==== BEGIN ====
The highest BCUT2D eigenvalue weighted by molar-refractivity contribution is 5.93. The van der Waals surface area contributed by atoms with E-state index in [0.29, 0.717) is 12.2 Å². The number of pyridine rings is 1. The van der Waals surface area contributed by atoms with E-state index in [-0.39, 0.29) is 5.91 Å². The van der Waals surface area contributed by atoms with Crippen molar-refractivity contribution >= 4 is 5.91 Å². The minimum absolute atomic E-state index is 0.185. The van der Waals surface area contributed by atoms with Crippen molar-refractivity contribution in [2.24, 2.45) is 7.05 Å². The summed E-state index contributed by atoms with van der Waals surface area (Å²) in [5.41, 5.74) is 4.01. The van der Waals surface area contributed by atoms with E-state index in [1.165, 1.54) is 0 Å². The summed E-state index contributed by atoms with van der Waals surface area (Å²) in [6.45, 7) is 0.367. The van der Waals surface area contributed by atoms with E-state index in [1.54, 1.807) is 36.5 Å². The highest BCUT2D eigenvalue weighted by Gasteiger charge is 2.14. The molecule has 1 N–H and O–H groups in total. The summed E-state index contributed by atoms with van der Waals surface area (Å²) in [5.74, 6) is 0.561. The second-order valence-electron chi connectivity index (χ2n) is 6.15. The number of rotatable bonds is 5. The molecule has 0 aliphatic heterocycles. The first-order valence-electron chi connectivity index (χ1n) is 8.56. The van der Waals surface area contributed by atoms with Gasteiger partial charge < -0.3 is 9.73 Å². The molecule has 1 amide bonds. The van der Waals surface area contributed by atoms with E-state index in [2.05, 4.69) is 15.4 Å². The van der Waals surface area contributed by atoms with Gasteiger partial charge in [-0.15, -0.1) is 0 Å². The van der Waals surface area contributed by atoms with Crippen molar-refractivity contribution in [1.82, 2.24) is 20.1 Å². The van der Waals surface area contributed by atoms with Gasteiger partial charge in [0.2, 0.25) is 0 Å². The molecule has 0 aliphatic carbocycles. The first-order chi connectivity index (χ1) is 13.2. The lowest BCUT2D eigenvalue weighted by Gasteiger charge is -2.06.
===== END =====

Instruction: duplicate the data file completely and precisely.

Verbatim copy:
The highest BCUT2D eigenvalue weighted by molar-refractivity contribution is 5.93. The van der Waals surface area contributed by atoms with E-state index in [0.29, 0.717) is 12.2 Å². The number of pyridine rings is 1. The van der Waals surface area contributed by atoms with E-state index in [-0.39, 0.29) is 5.91 Å². The van der Waals surface area contributed by atoms with Crippen molar-refractivity contribution >= 4 is 5.91 Å². The minimum absolute atomic E-state index is 0.185. The van der Waals surface area contributed by atoms with Crippen molar-refractivity contribution in [2.24, 2.45) is 7.05 Å². The summed E-state index contributed by atoms with van der Waals surface area (Å²) in [5.41, 5.74) is 4.01. The van der Waals surface area contributed by atoms with E-state index in [1.165, 1.54) is 0 Å². The summed E-state index contributed by atoms with van der Waals surface area (Å²) in [6.45, 7) is 0.367. The van der Waals surface area contributed by atoms with E-state index in [1.54, 1.807) is 36.5 Å². The highest BCUT2D eigenvalue weighted by Gasteiger charge is 2.14. The molecule has 1 N–H and O–H groups in total. The summed E-state index contributed by atoms with van der Waals surface area (Å²) in [5.74, 6) is 0.561. The second-order valence-electron chi connectivity index (χ2n) is 6.15. The number of rotatable bonds is 5. The molecule has 0 aliphatic heterocycles. The first-order valence-electron chi connectivity index (χ1n) is 8.56. The van der Waals surface area contributed by atoms with Gasteiger partial charge < -0.3 is 9.73 Å². The molecule has 1 amide bonds. The van der Waals surface area contributed by atoms with E-state index in [2.05, 4.69) is 15.4 Å². The van der Waals surface area contributed by atoms with Gasteiger partial charge in [-0.15, -0.1) is 0 Å². The van der Waals surface area contributed by atoms with Crippen molar-refractivity contribution in [1.82, 2.24) is 20.1 Å². The van der Waals surface area contributed by atoms with Gasteiger partial charge in [0.2, 0.25) is 0 Å². The molecule has 0 aliphatic carbocycles. The first-order chi connectivity index (χ1) is 13.2. The lowest BCUT2D eigenvalue weighted by Gasteiger charge is -2.06.